¶ 18 We next analyze the City's contention that the trial court erred in ruling that particular art projects lacked the necessary nexus to the purpose of providing electricity. When a trial court has weighed evidence, appellate review is limited to determining whether substantial evidence supports the findings of fact and, if so, whether the findings support the conclusions of law. Perry, 123 Wash.App. at 792, 98 P.3d 1264. Substantial evidence is “evidence sufficient to persuade a fair-minded person of the truth of the asserted premise.” Perry, 123 Wash.App. at 792, 98 P.3d 1264. A trial court's findings of fact are “ ‘entitled to the benefit of all evidence and reasonable inference therefrom.’ ” Perry, 123 Wash.App. at 792, 98 P.3d 1264 (quoting Mason v. Mortgage Am., Inc., 114 Wash.2d 842, 853, 792 P.2d 142 (1990)). The City first argues that the trial court heard uncontroverted evidence that the invalidated projects employed public relations methods and advertising to promote conservation and other utility matters. We find the City's argument unpersuasive.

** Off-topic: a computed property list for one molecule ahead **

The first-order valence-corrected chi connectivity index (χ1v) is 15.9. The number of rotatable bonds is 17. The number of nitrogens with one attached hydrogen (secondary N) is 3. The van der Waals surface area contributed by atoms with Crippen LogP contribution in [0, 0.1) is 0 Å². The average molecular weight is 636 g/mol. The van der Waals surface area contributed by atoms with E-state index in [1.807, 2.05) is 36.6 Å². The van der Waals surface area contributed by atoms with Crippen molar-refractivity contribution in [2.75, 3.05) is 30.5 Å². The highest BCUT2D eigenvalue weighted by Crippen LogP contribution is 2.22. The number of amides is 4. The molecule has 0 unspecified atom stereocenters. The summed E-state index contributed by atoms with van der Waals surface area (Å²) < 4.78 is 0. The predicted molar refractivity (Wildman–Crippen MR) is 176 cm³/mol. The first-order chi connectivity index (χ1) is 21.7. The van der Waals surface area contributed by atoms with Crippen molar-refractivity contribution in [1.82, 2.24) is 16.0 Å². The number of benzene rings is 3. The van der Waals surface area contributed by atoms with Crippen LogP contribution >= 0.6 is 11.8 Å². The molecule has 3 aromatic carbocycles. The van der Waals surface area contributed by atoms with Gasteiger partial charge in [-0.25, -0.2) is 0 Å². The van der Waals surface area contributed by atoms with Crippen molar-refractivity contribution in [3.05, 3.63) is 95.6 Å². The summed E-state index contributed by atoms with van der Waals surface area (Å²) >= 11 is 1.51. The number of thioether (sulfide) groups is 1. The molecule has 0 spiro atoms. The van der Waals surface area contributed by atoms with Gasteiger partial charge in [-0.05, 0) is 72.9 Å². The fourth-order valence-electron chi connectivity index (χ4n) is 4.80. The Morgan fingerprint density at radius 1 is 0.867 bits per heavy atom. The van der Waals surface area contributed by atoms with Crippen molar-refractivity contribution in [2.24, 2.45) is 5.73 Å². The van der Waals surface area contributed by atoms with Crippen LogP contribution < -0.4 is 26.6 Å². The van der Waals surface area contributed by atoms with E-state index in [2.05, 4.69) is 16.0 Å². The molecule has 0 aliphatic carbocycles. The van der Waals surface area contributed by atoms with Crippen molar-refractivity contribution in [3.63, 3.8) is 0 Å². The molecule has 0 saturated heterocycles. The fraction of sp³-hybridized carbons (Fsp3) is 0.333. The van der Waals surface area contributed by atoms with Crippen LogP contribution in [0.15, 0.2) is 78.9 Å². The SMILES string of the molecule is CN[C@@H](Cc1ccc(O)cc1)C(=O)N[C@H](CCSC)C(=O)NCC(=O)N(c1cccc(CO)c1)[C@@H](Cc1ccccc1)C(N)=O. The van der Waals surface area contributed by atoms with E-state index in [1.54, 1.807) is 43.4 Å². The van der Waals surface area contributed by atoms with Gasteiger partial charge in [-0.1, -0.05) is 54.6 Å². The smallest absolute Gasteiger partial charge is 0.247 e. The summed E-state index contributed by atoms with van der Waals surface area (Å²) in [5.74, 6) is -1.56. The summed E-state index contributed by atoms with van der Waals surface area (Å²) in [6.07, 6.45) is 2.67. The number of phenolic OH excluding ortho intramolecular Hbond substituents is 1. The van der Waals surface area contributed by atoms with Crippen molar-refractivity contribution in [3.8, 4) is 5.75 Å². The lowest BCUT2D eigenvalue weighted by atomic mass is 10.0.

¶ 19 The City's evidence consists only of broad, general statements about the applicability of the disputed projects to the goals of conservation and education without any explanation as to how the projects furthered these goals. Substantial evidence supports the trial court's finding that the disputed projects, such as the non-Web portions of Skagit Streaming,7 functioned as public art and not as educational projects promoting conservation. As for the promotion of community relations, WAC 480-100-223 prohibits the use of ratepayer moneys to promote of utility's good image in the community.